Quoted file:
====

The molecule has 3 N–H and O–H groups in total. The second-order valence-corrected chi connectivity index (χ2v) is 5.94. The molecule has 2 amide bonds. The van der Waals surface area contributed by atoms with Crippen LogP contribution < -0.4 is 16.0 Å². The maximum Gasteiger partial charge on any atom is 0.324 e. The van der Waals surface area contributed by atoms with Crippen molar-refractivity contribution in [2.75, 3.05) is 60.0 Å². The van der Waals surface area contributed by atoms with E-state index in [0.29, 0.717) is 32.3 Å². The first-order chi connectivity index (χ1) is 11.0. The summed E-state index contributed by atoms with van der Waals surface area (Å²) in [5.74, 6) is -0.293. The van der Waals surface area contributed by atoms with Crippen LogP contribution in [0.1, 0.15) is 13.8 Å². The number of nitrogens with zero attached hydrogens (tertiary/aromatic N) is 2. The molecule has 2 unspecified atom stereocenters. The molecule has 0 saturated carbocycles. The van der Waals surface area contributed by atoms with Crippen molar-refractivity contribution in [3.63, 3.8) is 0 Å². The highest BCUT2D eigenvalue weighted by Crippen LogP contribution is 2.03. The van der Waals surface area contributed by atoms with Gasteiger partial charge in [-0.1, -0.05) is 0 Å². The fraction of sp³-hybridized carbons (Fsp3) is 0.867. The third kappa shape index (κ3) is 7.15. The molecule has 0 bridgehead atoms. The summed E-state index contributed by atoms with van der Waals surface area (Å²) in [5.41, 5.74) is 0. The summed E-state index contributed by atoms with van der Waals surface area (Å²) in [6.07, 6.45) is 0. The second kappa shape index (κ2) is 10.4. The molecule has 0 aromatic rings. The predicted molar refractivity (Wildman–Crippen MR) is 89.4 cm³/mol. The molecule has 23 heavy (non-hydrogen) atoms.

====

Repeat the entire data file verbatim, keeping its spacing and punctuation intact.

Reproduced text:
The molecule has 3 N–H and O–H groups in total. The second-order valence-corrected chi connectivity index (χ2v) is 5.94. The molecule has 2 amide bonds. The van der Waals surface area contributed by atoms with Crippen LogP contribution < -0.4 is 16.0 Å². The maximum Gasteiger partial charge on any atom is 0.324 e. The van der Waals surface area contributed by atoms with Crippen molar-refractivity contribution in [2.75, 3.05) is 60.0 Å². The van der Waals surface area contributed by atoms with E-state index in [0.29, 0.717) is 32.3 Å². The first-order chi connectivity index (χ1) is 11.0. The summed E-state index contributed by atoms with van der Waals surface area (Å²) in [5.74, 6) is -0.293. The van der Waals surface area contributed by atoms with Crippen LogP contribution in [0.1, 0.15) is 13.8 Å². The number of nitrogens with zero attached hydrogens (tertiary/aromatic N) is 2. The molecule has 2 unspecified atom stereocenters. The molecule has 0 saturated carbocycles. The van der Waals surface area contributed by atoms with Crippen molar-refractivity contribution in [3.63, 3.8) is 0 Å². The highest BCUT2D eigenvalue weighted by Crippen LogP contribution is 2.03. The van der Waals surface area contributed by atoms with Gasteiger partial charge in [-0.1, -0.05) is 0 Å². The fraction of sp³-hybridized carbons (Fsp3) is 0.867. The third kappa shape index (κ3) is 7.15. The molecule has 0 bridgehead atoms. The summed E-state index contributed by atoms with van der Waals surface area (Å²) in [5.41, 5.74) is 0. The summed E-state index contributed by atoms with van der Waals surface area (Å²) in [6.07, 6.45) is 0. The second kappa shape index (κ2) is 10.4. The molecule has 0 aromatic rings. The predicted molar refractivity (Wildman–Crippen MR) is 89.4 cm³/mol. The molecule has 23 heavy (non-hydrogen) atoms.